LSO St Luke's Jerwood Hall

© Matthew Weinreb

LSO St Luke's Jerwood Hall

© Matthew Weinreb

LSO St Luke's Jerwood Hall

© Matthew Weinreb

© Matthew Weinreb

Thank you for joining us.

It is a real joy to see the London Symphony Orchestra return to concert performances at LSO St Luke's this autumn. A warm welcome to the numerous guest conductors and artists who will join the LSO in the Jerwood Hall over the coming months, and welcome back to our family of conductors: Sir Simon Rattle, Gianandrea Noseda and François-Xavier Roth.

It is a pleasure to invite you to watch and listen today. I hope you enjoy the performance, and that you are able to join us again soon.

Kathryn McDowell CBE DL; Managing Director

Kathryn McDowell CBE DL; Managing Director

Sunday 13 September 2020
Milhaud, George Walker, Beethoven

Milhaud La création du monde
George Walker Sinfonia No 4, ‘Strands’ (UK premiere)
Beethoven Symphony No 6, ‘Pastoral’

Sir Simon Rattle conductor
London Symphony Orchestra

Visit our website for information on how we are ensuring activity at our venue LSO St Luke’s is COVID-19 secure.

The support of our audience has truly never been more important for the Orchestra and its world-class artistic programme. By supporting us now and in the months to come, you will help us to continue to adapt our music-making and activities to meet the challenges of these times, including sharing the gift of music with our local communities through our LSO Discovery programme.

The London Symphony Orchestra is hugely grateful to all the Patrons and Friends, Corporate Partners, Trusts and Foundations, and other supporters who make its work possible.

The LSO’s return to work is supported by Art Mentor Foundation Lucerne and DnaNudge. 

This performance is generously supported by our Technical Partner, Yamaha Professional Audio.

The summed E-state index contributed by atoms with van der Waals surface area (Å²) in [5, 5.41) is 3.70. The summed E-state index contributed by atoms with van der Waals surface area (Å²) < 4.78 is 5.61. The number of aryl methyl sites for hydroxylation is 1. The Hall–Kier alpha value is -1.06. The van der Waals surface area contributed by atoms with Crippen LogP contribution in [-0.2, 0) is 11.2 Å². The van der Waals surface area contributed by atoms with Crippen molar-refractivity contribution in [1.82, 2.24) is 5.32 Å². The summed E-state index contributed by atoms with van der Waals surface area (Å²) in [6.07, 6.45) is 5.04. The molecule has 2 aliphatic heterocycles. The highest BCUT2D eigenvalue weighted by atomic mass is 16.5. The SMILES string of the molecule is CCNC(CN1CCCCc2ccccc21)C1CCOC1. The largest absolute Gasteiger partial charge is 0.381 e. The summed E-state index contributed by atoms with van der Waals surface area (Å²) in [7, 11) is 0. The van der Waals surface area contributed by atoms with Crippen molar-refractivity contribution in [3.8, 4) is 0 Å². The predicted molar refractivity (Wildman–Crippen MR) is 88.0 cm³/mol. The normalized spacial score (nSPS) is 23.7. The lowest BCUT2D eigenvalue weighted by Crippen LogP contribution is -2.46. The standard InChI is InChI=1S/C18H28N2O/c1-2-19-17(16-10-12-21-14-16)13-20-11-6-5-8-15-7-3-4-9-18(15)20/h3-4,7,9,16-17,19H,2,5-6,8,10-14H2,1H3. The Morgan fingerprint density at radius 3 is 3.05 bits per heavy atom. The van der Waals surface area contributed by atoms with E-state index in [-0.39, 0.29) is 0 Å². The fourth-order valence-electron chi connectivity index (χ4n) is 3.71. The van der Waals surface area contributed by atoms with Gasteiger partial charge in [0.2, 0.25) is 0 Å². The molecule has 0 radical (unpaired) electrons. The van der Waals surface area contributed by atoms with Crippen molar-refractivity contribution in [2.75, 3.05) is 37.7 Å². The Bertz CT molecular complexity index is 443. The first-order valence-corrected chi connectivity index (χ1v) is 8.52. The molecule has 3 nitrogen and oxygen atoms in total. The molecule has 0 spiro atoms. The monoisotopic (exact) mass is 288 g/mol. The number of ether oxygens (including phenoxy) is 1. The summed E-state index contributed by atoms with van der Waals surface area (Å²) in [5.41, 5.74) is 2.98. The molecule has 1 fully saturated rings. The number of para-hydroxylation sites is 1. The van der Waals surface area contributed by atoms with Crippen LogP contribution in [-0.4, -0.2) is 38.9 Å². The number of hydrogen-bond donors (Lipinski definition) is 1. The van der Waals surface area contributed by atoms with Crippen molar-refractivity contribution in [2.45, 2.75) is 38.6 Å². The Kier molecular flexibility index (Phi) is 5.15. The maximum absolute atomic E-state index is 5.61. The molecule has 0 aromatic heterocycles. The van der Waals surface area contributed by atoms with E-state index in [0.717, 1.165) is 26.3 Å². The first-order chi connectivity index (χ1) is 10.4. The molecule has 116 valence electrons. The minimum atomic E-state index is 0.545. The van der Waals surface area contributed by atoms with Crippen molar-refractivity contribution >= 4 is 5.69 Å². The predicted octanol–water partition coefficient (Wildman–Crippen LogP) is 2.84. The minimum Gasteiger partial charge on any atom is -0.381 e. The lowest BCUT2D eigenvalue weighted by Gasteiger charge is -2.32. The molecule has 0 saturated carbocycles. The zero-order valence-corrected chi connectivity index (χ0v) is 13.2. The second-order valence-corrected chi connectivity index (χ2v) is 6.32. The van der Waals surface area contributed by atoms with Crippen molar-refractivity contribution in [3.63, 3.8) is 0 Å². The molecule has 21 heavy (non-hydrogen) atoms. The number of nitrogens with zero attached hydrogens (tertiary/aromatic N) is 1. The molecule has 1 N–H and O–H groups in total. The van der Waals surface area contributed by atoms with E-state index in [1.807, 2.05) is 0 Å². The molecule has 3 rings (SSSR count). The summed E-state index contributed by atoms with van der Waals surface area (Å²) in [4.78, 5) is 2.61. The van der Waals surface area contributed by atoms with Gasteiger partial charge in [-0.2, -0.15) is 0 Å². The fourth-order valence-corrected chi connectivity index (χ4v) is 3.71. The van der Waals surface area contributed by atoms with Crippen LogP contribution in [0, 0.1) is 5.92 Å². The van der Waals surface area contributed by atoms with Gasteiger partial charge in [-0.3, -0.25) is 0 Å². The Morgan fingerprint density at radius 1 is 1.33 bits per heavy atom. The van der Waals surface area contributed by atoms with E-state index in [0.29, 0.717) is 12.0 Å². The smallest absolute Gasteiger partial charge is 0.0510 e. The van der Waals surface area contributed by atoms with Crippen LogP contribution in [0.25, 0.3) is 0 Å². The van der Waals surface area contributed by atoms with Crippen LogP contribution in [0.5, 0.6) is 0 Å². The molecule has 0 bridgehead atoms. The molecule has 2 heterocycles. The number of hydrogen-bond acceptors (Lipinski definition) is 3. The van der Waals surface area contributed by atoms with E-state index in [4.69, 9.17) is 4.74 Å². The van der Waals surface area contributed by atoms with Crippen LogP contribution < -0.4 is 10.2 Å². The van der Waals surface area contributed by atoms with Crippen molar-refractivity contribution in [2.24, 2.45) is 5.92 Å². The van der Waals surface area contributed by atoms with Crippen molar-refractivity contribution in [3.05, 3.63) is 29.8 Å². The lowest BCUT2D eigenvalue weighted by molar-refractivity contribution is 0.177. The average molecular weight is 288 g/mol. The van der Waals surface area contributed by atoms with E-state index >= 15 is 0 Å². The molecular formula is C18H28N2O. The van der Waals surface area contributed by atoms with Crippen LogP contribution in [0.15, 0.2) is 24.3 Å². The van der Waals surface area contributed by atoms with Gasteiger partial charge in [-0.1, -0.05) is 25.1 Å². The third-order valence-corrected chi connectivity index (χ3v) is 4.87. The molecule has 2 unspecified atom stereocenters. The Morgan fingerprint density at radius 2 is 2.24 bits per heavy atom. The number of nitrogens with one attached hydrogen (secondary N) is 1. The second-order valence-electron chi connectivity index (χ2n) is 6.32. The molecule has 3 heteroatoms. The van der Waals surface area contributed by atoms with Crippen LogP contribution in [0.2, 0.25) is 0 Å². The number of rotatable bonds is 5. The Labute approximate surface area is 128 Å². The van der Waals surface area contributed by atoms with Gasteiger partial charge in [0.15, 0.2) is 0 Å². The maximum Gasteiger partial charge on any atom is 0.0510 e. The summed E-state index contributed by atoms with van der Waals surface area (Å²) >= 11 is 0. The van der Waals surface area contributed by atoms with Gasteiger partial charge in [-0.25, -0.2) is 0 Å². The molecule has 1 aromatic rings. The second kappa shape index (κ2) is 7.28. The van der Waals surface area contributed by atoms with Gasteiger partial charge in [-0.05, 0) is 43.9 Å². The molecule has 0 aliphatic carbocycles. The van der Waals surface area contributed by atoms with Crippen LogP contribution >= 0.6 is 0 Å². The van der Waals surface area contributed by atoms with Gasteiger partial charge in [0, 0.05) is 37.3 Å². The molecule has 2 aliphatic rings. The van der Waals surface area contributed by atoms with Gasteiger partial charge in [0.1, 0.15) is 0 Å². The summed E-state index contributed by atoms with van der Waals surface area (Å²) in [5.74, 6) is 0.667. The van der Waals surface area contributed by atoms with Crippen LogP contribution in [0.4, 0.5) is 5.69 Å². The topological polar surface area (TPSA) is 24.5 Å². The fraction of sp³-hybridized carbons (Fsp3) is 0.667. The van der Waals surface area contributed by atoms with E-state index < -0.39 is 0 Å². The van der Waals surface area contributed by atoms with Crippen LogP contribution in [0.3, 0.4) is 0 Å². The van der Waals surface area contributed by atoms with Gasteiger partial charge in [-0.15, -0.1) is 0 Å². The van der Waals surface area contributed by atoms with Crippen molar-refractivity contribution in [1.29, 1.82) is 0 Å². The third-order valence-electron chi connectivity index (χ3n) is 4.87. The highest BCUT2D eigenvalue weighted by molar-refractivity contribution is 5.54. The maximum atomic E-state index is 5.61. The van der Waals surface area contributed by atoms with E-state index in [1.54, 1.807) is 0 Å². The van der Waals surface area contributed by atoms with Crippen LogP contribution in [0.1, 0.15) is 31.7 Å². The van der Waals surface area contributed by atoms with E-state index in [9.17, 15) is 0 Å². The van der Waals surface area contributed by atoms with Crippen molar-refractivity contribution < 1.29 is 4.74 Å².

Sir Simon Rattle conducts the London Symphony Orchestra as they revisit Milhaud and Beethoven, and rediscover one of the greats of American music. In Milhaud's ballet La création du monde, we hear the influence that jazz music had on the Frenchman during his tour of America in 1922, the same year in which the world welcomed George Walker, who would become the first African American to win the Pulitzer Prize for composing in 1996. Sir Simon Rattle has chosen Walker's Sinfonia No 4, 'Strand', describing the work as ‘deeply felt, extraordinarily well put together and absolutely his own voice'. Beethoven’s much-loved Symphony No 6, 'Pastoral' closes this concert in celebration of the joy in returning to concert halls and reuniting with colleagues and friends.


La création du monde


1. Overture           
2. Chaos before Creation            
3. The slowly lifting darkness, the creation of trees, plants, insects, birds and beasts     
4. Man and woman created           
5. The desire of man and woman          
6. The man and woman kiss

From the end of World War I, American popular musicians, many of them African-American, had begun to win acclaim in allied capitals, above all in progressively-minded Paris. Fewer Europeans experienced American jazz at its source but Darius Milhaud was one. Touring America in 1922, he frequented nightclubs and ‘speakeasies’ (illicit clubs where alcohol was dispensed during the Prohibition years) when, as he recalled in his memoirs, ‘Harlem had not yet been discovered by the snobs and aesthetes: we [Milhaud and the singer Yvonne George] were the only white folk there’. Milhaud’s ballet La création du monde was composed on his return to a pseudo-African scenario by the surrealist Blaise Cendrars with designs by Fernand Léger. The prelude, despite its jazz band scoring, is serenely Bachian in tone, the main body of the work, in which a seething mass of weirdly costumed dancers represents the primal soup from which life gradually erupts, is a sort of jazz fugue.

Note by David Gutman

Darius Milhaud